How Successful Political, Business, and Religious Leaders Connect with the New American Community
Simon and Schuster
On Sale: September 5, 2006
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In this era of technology, terror, and massive social
change, it takes a deft touch to connect with Americans.
Applebee's America cracks the twenty-first-century
code for political, business, and religious leaders
struggling to keep pace with the times.
A unique team
of authors -- Douglas B. Sosnik, a strategist in the Clinton
White House; Matthew J. Dowd, a strategist for President
Bush's two campaigns; and award-winning political journalist
Ron Fournier -- took their exclusive insiders' knowledge far
outside Washington's beltway in search of keys to winning
They discovered that successful leaders,
even those from disparate fields, have more in common than
Their book takes you inside the reelection
campaigns of Bush and Clinton, behind the scenes of
hyper-successful megachurches, and into the boardrooms of
corporations such as Applebee's International, the world's
largest casual dining restaurant chain. You'll also see
America through the anxious eyes of ordinary people,
buffeted by change and struggling to maintain control of
Whether you're promoting a candidate, a
product, or the Word of God, the rules are the same in
People make choices about
politics, consumer goods, and religion with their hearts,
not their heads.
Successful leaders touch people at
a gut level by projecting basic American values that seem
lacking in modern institutions and missing from day-to-day
The most important Gut Values
today are community and authenticity. People are desperate
to connect with one another and be part of a cause greater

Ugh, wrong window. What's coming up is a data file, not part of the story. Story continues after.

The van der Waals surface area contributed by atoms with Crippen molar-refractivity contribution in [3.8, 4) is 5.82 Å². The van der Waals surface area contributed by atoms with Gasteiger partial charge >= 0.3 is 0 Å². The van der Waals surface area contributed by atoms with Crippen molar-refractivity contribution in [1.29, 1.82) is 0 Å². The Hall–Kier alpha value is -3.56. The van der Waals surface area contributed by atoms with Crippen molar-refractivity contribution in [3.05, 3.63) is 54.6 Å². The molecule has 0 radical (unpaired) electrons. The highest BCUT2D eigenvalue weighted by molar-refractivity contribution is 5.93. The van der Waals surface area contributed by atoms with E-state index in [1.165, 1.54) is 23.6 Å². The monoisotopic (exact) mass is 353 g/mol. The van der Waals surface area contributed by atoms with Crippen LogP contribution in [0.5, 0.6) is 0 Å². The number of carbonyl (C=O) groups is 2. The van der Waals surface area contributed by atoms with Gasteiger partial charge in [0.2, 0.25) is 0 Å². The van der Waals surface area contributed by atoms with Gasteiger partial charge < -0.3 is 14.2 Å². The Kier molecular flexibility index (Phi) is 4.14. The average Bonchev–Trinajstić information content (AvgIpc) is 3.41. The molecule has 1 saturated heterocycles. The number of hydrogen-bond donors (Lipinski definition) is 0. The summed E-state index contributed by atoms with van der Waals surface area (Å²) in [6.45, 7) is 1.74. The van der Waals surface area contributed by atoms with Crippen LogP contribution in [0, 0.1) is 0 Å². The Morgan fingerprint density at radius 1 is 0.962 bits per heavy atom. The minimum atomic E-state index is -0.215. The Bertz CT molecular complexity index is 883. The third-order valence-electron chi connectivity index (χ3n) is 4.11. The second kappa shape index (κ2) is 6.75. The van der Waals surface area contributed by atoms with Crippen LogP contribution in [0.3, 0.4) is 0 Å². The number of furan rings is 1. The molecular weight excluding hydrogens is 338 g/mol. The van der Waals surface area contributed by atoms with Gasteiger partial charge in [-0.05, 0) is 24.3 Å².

than themselves. They're tired of spin and sloganeering from
political, business, and religious institutions that
constantly fail them.
A person's lifestyle choices
can be used to predict how
he or she will vote, shop,
and practice religion. The authors reveal exclusive new
details about the best "LifeTargeting" strategies.
In this age of skepticism and media diversification, people
are abandoning traditional opinion leaders for "Navigators."
These otherwise average Americans help their family,
friends, neighbors, and coworkers negotiate the swift
currents of change in twenty-first-century America.
Winning leaders ignore conventional wisdom and its many
myths, including these false assumptions: Voters only act in
their self-interests; Republicans rule exurbia; and
technology drives people apart. Wrong, wrong, and
Once you squander a Gut Values
Connection, you may never get it back. Bush learned that
hard lesson within a year of winning
Applebee's America offers numerous
practical examples of how leaders -- whether from the worlds
of politics, business, or religion -- earn the loyalty and
support of people by understanding and sharing their values
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